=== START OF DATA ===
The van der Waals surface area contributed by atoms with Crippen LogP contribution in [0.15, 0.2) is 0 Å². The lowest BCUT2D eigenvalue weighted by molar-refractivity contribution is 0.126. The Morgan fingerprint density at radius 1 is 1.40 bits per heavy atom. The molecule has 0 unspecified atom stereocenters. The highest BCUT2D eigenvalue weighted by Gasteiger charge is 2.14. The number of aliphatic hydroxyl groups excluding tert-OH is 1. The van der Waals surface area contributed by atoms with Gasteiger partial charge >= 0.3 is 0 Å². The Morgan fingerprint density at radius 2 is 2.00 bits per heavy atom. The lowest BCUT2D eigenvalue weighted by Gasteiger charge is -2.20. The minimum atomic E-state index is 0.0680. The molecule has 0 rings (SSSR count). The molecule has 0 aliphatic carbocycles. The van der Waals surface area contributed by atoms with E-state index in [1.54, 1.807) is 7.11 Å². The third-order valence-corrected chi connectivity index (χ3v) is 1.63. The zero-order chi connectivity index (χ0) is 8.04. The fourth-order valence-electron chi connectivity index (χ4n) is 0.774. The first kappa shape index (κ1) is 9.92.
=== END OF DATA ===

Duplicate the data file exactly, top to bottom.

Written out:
The van der Waals surface area contributed by atoms with Crippen LogP contribution in [0.15, 0.2) is 0 Å². The lowest BCUT2D eigenvalue weighted by molar-refractivity contribution is 0.126. The Morgan fingerprint density at radius 1 is 1.40 bits per heavy atom. The molecule has 0 unspecified atom stereocenters. The highest BCUT2D eigenvalue weighted by Gasteiger charge is 2.14. The number of aliphatic hydroxyl groups excluding tert-OH is 1. The van der Waals surface area contributed by atoms with Gasteiger partial charge >= 0.3 is 0 Å². The Morgan fingerprint density at radius 2 is 2.00 bits per heavy atom. The lowest BCUT2D eigenvalue weighted by Gasteiger charge is -2.20. The minimum atomic E-state index is 0.0680. The molecule has 0 rings (SSSR count). The molecule has 0 aliphatic carbocycles. The van der Waals surface area contributed by atoms with E-state index in [1.54, 1.807) is 7.11 Å². The third-order valence-corrected chi connectivity index (χ3v) is 1.63. The zero-order chi connectivity index (χ0) is 8.04. The fourth-order valence-electron chi connectivity index (χ4n) is 0.774. The first kappa shape index (κ1) is 9.92.